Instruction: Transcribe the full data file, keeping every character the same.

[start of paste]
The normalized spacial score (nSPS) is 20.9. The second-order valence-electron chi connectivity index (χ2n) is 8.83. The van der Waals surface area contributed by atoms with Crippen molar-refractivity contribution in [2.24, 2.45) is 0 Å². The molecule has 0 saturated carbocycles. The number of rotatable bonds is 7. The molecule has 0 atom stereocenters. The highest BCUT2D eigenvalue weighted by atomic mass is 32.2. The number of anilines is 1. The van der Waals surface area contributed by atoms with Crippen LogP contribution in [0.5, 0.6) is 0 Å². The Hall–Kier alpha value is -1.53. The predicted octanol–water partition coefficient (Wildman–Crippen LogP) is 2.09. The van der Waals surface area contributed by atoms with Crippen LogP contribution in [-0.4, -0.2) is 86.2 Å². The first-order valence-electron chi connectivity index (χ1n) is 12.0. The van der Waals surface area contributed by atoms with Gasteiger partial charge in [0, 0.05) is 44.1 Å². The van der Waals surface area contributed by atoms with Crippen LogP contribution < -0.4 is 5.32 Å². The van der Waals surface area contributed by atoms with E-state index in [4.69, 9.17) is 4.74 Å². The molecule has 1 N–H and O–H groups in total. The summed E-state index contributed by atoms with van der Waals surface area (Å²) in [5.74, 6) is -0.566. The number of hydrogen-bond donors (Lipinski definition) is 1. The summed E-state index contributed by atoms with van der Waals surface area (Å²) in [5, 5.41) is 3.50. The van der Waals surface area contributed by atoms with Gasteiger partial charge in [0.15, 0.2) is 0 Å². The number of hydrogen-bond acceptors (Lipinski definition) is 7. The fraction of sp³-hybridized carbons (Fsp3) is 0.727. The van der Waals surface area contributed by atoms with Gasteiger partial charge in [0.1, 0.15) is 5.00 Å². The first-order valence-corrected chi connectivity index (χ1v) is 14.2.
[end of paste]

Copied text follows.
The normalized spacial score (nSPS) is 20.9. The second-order valence-electron chi connectivity index (χ2n) is 8.83. The van der Waals surface area contributed by atoms with Crippen molar-refractivity contribution in [2.24, 2.45) is 0 Å². The molecule has 0 saturated carbocycles. The number of rotatable bonds is 7. The molecule has 0 atom stereocenters. The highest BCUT2D eigenvalue weighted by atomic mass is 32.2. The number of anilines is 1. The van der Waals surface area contributed by atoms with Crippen LogP contribution in [0.5, 0.6) is 0 Å². The Hall–Kier alpha value is -1.53. The predicted octanol–water partition coefficient (Wildman–Crippen LogP) is 2.09. The van der Waals surface area contributed by atoms with Crippen LogP contribution in [-0.4, -0.2) is 86.2 Å². The first-order valence-electron chi connectivity index (χ1n) is 12.0. The van der Waals surface area contributed by atoms with Gasteiger partial charge in [0, 0.05) is 44.1 Å². The van der Waals surface area contributed by atoms with Crippen LogP contribution < -0.4 is 5.32 Å². The van der Waals surface area contributed by atoms with E-state index in [4.69, 9.17) is 4.74 Å². The molecule has 1 N–H and O–H groups in total. The summed E-state index contributed by atoms with van der Waals surface area (Å²) in [5.74, 6) is -0.566. The number of hydrogen-bond donors (Lipinski definition) is 1. The summed E-state index contributed by atoms with van der Waals surface area (Å²) in [5, 5.41) is 3.50. The van der Waals surface area contributed by atoms with Gasteiger partial charge in [0.15, 0.2) is 0 Å². The number of hydrogen-bond acceptors (Lipinski definition) is 7. The fraction of sp³-hybridized carbons (Fsp3) is 0.727. The van der Waals surface area contributed by atoms with Gasteiger partial charge in [0.1, 0.15) is 5.00 Å². The first-order valence-corrected chi connectivity index (χ1v) is 14.2.